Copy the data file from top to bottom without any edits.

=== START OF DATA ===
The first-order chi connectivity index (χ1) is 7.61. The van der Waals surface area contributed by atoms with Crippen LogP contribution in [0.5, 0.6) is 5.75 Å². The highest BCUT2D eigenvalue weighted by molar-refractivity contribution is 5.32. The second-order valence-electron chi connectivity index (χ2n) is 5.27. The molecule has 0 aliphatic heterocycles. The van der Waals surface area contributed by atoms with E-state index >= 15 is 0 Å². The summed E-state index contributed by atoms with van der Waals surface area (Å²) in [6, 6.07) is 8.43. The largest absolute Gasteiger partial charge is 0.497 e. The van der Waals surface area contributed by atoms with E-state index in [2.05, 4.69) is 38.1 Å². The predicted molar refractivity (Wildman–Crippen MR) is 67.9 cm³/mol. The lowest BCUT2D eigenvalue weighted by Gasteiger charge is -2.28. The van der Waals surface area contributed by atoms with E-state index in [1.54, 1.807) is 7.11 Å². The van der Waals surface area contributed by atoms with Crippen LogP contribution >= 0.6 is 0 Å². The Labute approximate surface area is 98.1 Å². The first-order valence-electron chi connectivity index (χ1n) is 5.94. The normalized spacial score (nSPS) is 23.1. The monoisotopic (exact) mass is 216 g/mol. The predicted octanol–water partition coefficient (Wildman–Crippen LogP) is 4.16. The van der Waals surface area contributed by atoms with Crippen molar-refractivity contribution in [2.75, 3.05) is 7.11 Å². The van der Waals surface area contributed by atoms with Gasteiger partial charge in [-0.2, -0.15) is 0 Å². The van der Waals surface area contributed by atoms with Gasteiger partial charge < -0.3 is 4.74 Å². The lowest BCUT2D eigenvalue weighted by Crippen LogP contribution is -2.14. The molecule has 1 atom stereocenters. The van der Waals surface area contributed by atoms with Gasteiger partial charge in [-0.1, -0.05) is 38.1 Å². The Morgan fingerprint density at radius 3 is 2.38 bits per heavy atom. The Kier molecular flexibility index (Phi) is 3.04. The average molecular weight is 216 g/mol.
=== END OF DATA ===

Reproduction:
The first-order chi connectivity index (χ1) is 7.61. The van der Waals surface area contributed by atoms with Crippen LogP contribution in [0.5, 0.6) is 5.75 Å². The highest BCUT2D eigenvalue weighted by molar-refractivity contribution is 5.32. The second-order valence-electron chi connectivity index (χ2n) is 5.27. The molecule has 0 aliphatic heterocycles. The van der Waals surface area contributed by atoms with E-state index >= 15 is 0 Å². The summed E-state index contributed by atoms with van der Waals surface area (Å²) in [6, 6.07) is 8.43. The largest absolute Gasteiger partial charge is 0.497 e. The van der Waals surface area contributed by atoms with E-state index in [2.05, 4.69) is 38.1 Å². The predicted molar refractivity (Wildman–Crippen MR) is 67.9 cm³/mol. The lowest BCUT2D eigenvalue weighted by Gasteiger charge is -2.28. The van der Waals surface area contributed by atoms with E-state index in [1.54, 1.807) is 7.11 Å². The van der Waals surface area contributed by atoms with Crippen LogP contribution >= 0.6 is 0 Å². The Labute approximate surface area is 98.1 Å². The first-order valence-electron chi connectivity index (χ1n) is 5.94. The normalized spacial score (nSPS) is 23.1. The monoisotopic (exact) mass is 216 g/mol. The predicted octanol–water partition coefficient (Wildman–Crippen LogP) is 4.16. The van der Waals surface area contributed by atoms with Crippen molar-refractivity contribution in [2.75, 3.05) is 7.11 Å². The van der Waals surface area contributed by atoms with Gasteiger partial charge in [-0.2, -0.15) is 0 Å². The van der Waals surface area contributed by atoms with Gasteiger partial charge < -0.3 is 4.74 Å². The lowest BCUT2D eigenvalue weighted by Crippen LogP contribution is -2.14. The molecule has 1 atom stereocenters. The van der Waals surface area contributed by atoms with Gasteiger partial charge in [-0.1, -0.05) is 38.1 Å². The Morgan fingerprint density at radius 3 is 2.38 bits per heavy atom. The Kier molecular flexibility index (Phi) is 3.04. The average molecular weight is 216 g/mol.